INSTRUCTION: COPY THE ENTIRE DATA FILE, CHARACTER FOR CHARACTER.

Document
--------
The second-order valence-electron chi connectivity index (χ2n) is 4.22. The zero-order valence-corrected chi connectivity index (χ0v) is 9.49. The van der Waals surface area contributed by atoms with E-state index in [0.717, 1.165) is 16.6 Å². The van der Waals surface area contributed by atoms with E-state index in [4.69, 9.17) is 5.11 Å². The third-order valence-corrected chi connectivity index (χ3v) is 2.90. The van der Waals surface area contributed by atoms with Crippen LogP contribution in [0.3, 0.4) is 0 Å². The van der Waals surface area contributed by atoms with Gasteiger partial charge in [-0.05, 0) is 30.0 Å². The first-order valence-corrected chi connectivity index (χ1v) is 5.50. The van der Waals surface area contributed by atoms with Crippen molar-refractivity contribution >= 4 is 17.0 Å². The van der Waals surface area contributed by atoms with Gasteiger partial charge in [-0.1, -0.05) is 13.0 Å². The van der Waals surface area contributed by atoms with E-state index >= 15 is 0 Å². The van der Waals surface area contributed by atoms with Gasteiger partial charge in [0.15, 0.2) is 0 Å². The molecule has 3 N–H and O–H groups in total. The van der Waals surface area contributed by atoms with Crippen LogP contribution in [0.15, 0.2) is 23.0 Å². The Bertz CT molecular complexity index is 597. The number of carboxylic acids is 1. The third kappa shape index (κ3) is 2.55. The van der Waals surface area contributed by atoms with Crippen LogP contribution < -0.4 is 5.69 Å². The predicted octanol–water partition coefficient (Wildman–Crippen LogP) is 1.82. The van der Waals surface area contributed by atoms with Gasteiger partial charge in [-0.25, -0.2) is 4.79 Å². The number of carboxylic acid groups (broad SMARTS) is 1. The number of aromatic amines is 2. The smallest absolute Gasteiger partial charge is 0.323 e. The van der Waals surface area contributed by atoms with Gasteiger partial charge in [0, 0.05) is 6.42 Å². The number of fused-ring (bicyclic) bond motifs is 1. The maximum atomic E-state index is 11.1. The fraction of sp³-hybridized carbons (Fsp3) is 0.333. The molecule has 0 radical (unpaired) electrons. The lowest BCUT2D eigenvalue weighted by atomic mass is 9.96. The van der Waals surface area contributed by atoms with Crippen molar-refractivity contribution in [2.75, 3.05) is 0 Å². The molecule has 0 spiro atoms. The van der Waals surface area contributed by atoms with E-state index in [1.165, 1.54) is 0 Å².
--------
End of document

The second-order valence-electron chi connectivity index (χ2n) is 4.22. The zero-order valence-corrected chi connectivity index (χ0v) is 9.49. The van der Waals surface area contributed by atoms with E-state index in [0.717, 1.165) is 16.6 Å². The van der Waals surface area contributed by atoms with E-state index in [4.69, 9.17) is 5.11 Å². The third-order valence-corrected chi connectivity index (χ3v) is 2.90. The van der Waals surface area contributed by atoms with Crippen LogP contribution in [0.3, 0.4) is 0 Å². The van der Waals surface area contributed by atoms with Gasteiger partial charge in [-0.05, 0) is 30.0 Å². The first-order valence-corrected chi connectivity index (χ1v) is 5.50. The van der Waals surface area contributed by atoms with Crippen molar-refractivity contribution >= 4 is 17.0 Å². The van der Waals surface area contributed by atoms with Gasteiger partial charge in [-0.1, -0.05) is 13.0 Å². The van der Waals surface area contributed by atoms with E-state index >= 15 is 0 Å². The van der Waals surface area contributed by atoms with Gasteiger partial charge in [0.15, 0.2) is 0 Å². The molecule has 3 N–H and O–H groups in total. The van der Waals surface area contributed by atoms with Crippen LogP contribution in [0.15, 0.2) is 23.0 Å². The Bertz CT molecular complexity index is 597. The number of carboxylic acids is 1. The third kappa shape index (κ3) is 2.55. The van der Waals surface area contributed by atoms with Crippen LogP contribution < -0.4 is 5.69 Å². The predicted octanol–water partition coefficient (Wildman–Crippen LogP) is 1.82. The van der Waals surface area contributed by atoms with Gasteiger partial charge in [-0.25, -0.2) is 4.79 Å². The number of carboxylic acid groups (broad SMARTS) is 1. The number of aromatic amines is 2. The smallest absolute Gasteiger partial charge is 0.323 e. The van der Waals surface area contributed by atoms with Gasteiger partial charge in [0, 0.05) is 6.42 Å². The number of fused-ring (bicyclic) bond motifs is 1. The maximum atomic E-state index is 11.1. The fraction of sp³-hybridized carbons (Fsp3) is 0.333. The molecule has 0 radical (unpaired) electrons. The lowest BCUT2D eigenvalue weighted by atomic mass is 9.96. The van der Waals surface area contributed by atoms with Crippen molar-refractivity contribution in [2.75, 3.05) is 0 Å². The molecule has 0 spiro atoms. The van der Waals surface area contributed by atoms with E-state index in [1.165, 1.54) is 0 Å².